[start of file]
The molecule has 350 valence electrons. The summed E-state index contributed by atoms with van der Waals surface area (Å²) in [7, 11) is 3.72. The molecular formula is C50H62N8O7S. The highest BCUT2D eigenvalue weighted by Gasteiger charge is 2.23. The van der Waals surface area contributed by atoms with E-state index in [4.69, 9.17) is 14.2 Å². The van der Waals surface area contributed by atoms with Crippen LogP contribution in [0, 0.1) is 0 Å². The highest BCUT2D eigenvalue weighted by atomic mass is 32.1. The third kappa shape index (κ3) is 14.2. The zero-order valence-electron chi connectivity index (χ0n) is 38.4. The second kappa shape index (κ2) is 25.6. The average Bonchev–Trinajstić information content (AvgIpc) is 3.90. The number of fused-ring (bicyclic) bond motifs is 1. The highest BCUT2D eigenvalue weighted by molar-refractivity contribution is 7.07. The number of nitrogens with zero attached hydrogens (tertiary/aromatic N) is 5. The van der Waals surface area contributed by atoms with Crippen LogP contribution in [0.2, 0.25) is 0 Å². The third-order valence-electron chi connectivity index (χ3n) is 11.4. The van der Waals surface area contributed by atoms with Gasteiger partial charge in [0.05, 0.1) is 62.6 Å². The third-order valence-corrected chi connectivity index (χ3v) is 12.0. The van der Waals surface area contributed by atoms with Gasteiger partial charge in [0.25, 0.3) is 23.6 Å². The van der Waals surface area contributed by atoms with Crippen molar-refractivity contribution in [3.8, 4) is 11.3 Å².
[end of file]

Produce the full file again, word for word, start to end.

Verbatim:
The molecule has 350 valence electrons. The summed E-state index contributed by atoms with van der Waals surface area (Å²) in [7, 11) is 3.72. The molecular formula is C50H62N8O7S. The highest BCUT2D eigenvalue weighted by Gasteiger charge is 2.23. The van der Waals surface area contributed by atoms with E-state index in [4.69, 9.17) is 14.2 Å². The van der Waals surface area contributed by atoms with Crippen LogP contribution in [0, 0.1) is 0 Å². The highest BCUT2D eigenvalue weighted by atomic mass is 32.1. The third kappa shape index (κ3) is 14.2. The zero-order valence-electron chi connectivity index (χ0n) is 38.4. The second kappa shape index (κ2) is 25.6. The average Bonchev–Trinajstić information content (AvgIpc) is 3.90. The number of fused-ring (bicyclic) bond motifs is 1. The highest BCUT2D eigenvalue weighted by molar-refractivity contribution is 7.07. The number of nitrogens with zero attached hydrogens (tertiary/aromatic N) is 5. The van der Waals surface area contributed by atoms with Crippen LogP contribution in [0.2, 0.25) is 0 Å². The third-order valence-electron chi connectivity index (χ3n) is 11.4. The van der Waals surface area contributed by atoms with Gasteiger partial charge in [0.05, 0.1) is 62.6 Å². The third-order valence-corrected chi connectivity index (χ3v) is 12.0. The van der Waals surface area contributed by atoms with Gasteiger partial charge in [0.25, 0.3) is 23.6 Å². The van der Waals surface area contributed by atoms with Crippen molar-refractivity contribution in [3.8, 4) is 11.3 Å².